BBC BLOGS - Tim Vickery

Archives for April 2012

Support still swells for Suarez

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Tim Vickery | 11:38 UK time, Monday, 30 April 2012

Gus Poyet was recently remembering the advice he received when he joined Chelsea 15 years ago.

"I had a team-mate at Zaragoza who had spent four or five years in England and he told me all the things that I shouldn't do," he said to the Uruguayan press.

"'Don't dive in the area, trying to get a penalty, don't score a goal with your hand, don't try to cheat the ref, don't try to pressure him to give a yellow card to an opponent'. At that moment I wondered where I was going. I thought I was on my way to another planet! But I adapted."

Football might be a universal language, but we speak it with different accents - one of the reasons that bringing in a player from a different culture always contains elements of a gamble. Not only is he a human being who has to adapt to life in a new country, he may also have to change some aspects of his behaviour on the field - or face the consequences.

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How the away goals rule counts double in South America

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Tim Vickery | 09:52 UK time, Monday, 23 April 2012

Imagine if Didier Drogba had missed that chance against Barcelona last week at the end of the first half.

It was Chelsea's only shot on target in the match. Had it not gone in, would their approach in the second half have been bolder?

I am inclined to doubt it. From a Chelsea point of view, scoring was great - but even better was stopping Barcelona get on the score sheet.

The away goals rule was introduced to encourage adventure from the visiting side and, for a while, seemed to be successful. But there is a sense now that it often has a very different effect - giving the home side in the first leg a powerful incentive not to concede.

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End of the road for Ronaldinho's Flamengo

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BBC Sport blog editor | 10:25 UK time, Monday, 16 April 2012

While Europe's Champions League is down to the last four, the South American equivalent, the Copa Libertadores, is whittling down its field to the 16 teams who will go into the knockout phase.

Twelve places have so far been filled, with some high drama along the way.

For a few sweet seconds, for example, Flamengo of Rio thought they had saved themselves from elimination.

Fielding the likes of Ronaldinho and Vagner Love, they should have strolled through, but a disappointing campaign left them needing a combination of results to go their way in last Thursday's final round.

They had to win at home to Lanus of Argentina - the relatively easy part, since their opponents had already made sure of qualification. The hard part came in the other game, which kicked off at the same time. Olimpia of Paraguay and Emelec of Ecuador had to draw.

The winner in Asuncion would go through with Lanus.

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Santos continue to punch above their weight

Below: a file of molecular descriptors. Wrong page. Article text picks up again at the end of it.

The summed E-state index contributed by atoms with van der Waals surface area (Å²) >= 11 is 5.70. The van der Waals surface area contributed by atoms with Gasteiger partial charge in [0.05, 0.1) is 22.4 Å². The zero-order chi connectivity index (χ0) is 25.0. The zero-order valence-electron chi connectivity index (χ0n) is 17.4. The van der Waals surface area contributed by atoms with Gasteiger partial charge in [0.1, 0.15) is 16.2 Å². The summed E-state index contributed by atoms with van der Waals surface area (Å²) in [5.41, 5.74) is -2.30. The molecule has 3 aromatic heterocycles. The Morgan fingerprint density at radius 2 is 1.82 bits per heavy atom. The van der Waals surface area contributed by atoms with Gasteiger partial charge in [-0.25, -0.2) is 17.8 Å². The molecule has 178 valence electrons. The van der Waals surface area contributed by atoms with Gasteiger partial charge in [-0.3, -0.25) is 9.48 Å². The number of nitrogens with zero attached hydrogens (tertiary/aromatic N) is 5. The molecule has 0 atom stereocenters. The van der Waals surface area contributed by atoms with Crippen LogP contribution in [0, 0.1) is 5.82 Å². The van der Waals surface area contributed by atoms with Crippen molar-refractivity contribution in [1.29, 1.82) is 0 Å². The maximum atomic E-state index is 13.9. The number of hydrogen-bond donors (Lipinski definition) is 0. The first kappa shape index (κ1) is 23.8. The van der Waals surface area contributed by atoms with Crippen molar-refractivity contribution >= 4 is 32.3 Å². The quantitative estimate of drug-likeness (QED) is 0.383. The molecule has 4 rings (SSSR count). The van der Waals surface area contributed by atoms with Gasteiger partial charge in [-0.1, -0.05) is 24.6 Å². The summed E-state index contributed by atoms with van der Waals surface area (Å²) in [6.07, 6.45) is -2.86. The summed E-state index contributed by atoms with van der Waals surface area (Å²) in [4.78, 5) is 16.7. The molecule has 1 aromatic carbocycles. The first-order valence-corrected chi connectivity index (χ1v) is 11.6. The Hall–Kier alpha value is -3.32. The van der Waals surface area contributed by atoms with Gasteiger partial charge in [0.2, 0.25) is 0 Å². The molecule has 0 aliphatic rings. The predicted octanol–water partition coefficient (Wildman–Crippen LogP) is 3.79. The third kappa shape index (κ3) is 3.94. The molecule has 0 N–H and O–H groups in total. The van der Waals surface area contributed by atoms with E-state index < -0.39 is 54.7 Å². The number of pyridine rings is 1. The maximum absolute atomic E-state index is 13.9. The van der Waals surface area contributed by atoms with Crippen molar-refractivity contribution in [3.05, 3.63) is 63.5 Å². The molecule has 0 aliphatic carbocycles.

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BBC Sport blog editor | 08:35 UK time, Monday, 9 April 2012

If the Titanic was too big to sink, then Santos FC would be too small to shake the world - flawed logic on both counts.

On 14 April, 1912 - the very day the Titanic hit an iceberg which caused it to sink - Santos were founded, beginning their rise to become one of the most remarkable clubs in football history.

Santos represent a relatively small city, with a population of a little more than 400,000, which grew to prominence as the port through which much of Brazil's coffee was exported. An hour's climb away is the metropolis of Sao Paulo, South America's biggest city, with more than 11 million inhabitants.

Santos are the reigning champions of South America - a title that Corinthians, Sao Paulo's biggest club, are still waiting to win.

Corinthians are the current domestic champions and are a major force. Sao Paulo FC have been Brazil's most consistent club over recent times and another local giant, Palmeiras, have a glorious history of their own.

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Benfica's Brazilian import-export connection

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Tim Vickery | 11:11 UK time, Monday, 2 April 2012

If they were unable to do it in front of their own fans, can Benfica manage to beat Chelsea at Stamford Bridge this Wednesday?

Some might make the point that they were hardly at home last week.

The Lisbon giants kicked off without a single Portuguese player - and with an extraordinary complement of nine South Americans in their starting line-up, plus another on the bench (alongside a Brazilian-born Spaniard), and one more ruled out by injury.

And that is not even the half of it. Benfica have a further 17 South American players out on loan with other teams.

Of the four big clubs here in my adopted city of Rio, three have a midfielder who is on the books of Benfica: Airton at Flamengo, Felipe Menezes at Botafogo and Fellipe Bastos at Vasco da Gama - who also have right-sided striker Eder Luis.

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